facing regulatory fines for shipping penalties

As the competition between retailers heats up, many have been racing to uncover logistics strategies that facilitate faster, more affordable shipping and distribution operations. Earlier this year, it was revealed that e-commerce giant Inc. would be making moves to establish its own distribution network - raising the bar for other businesses in the market. But it seems the more involved in the shipping industry Amazon gets, the more scrutiny and compliance issues it may be expected to address.

This week, The Federal Aviation Administration announced that it is attempting to force the company to impose stronger shipping controls, primarily by hitting it with a $350,000 civil penalty fee for an alleged violation of the Hazardous Materials Regulations. The particular incident in question occurred two years ago and involved nine United Parcel Service Inc. workers who were exposed to a hazardous chemical from goods being transported by air. The package, which the statement said was not constructed correctly, contained a harmful substance. This "Liquid Fire," a type of drain cleaner which leaked while en route to Kentucky from Colorado, is said to have caused the employees to experience a burning feeling.

FAA stepping up its enforcement of shipping safety
The FAA also alleged that the shipment had no statement, indication or disclosure warning of the danger of its contents. The source added that, although the employees applied chemical wash after being exposed to it, Amazon's packaging included no instructions on how to appropriately handle an emergency related to coming in contact with the product. Furthermore, the organization suggested that this is far from the first time Amazon has breached the compliance standards set forth by the Hazardous Materials Regulations, saying that between 2013 and 2015 it racked up two dozen violations.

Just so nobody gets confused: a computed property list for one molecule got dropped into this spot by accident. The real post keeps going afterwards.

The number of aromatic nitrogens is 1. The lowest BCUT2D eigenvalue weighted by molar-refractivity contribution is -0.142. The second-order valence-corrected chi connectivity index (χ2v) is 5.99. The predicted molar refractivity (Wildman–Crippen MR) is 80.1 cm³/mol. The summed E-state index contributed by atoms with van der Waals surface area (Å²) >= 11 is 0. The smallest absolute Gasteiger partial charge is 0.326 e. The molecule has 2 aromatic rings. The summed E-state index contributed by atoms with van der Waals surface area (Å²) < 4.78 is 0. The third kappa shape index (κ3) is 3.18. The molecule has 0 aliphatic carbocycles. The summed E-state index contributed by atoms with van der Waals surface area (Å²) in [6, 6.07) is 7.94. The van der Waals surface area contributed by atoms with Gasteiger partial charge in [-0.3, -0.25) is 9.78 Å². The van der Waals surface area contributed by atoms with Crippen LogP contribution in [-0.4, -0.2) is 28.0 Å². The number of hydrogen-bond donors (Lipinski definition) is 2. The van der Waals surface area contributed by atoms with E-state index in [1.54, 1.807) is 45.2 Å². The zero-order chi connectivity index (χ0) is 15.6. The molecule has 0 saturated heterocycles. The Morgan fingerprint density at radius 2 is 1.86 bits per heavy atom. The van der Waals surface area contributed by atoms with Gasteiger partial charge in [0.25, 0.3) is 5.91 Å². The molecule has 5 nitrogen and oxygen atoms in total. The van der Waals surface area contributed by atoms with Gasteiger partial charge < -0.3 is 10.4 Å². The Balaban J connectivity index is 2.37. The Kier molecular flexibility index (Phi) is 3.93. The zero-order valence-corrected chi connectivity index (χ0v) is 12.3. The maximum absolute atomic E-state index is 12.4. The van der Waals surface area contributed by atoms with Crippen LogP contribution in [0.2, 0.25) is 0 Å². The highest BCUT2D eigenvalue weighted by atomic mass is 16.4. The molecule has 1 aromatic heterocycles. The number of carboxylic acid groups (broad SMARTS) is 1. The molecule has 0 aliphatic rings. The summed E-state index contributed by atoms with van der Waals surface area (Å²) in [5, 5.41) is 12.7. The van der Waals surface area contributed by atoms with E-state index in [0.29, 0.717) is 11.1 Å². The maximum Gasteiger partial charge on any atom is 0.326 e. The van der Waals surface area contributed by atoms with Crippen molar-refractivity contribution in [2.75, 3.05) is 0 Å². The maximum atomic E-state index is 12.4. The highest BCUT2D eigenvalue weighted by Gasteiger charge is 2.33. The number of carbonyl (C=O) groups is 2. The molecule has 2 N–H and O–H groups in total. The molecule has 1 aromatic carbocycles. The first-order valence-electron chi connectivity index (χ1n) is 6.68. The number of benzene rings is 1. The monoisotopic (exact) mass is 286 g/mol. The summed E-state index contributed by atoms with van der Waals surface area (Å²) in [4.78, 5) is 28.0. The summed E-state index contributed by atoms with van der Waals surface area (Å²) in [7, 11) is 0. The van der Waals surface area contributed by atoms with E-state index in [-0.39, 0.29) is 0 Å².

According to The Wall Street Journal, this is just one step the FAA is taking in its broader effort to crack down on the regulation of hazardous materials and enforce stronger safety protocols. It also happens to be at a time when Amazon, which has a daily shipping count reaching into the ten millions, is focusing its investments on expanding its distribution and transportation network. 

In an email, Amazon spokeswoman Kelly Cheeseman told the news source that the e-commerce company is extremely serious about shipping safety, adding that it recently implemented "sophisticated technologies to detect potential shipping hazards" in the tens of millions of shipments it sends every day.

A logistics consultant pointed out to The Wall Street Journal that management its shipping and distribution network was a lot easier when it wasn't as large and that not enough attention had to paid to determining what should be transported by air vs. ground services.

However, as the corporation continues to gain market share, expand its network and increase the power and capacity of its distribution, Amazon is going to have to become increasingly careful regarding its shipping controls.

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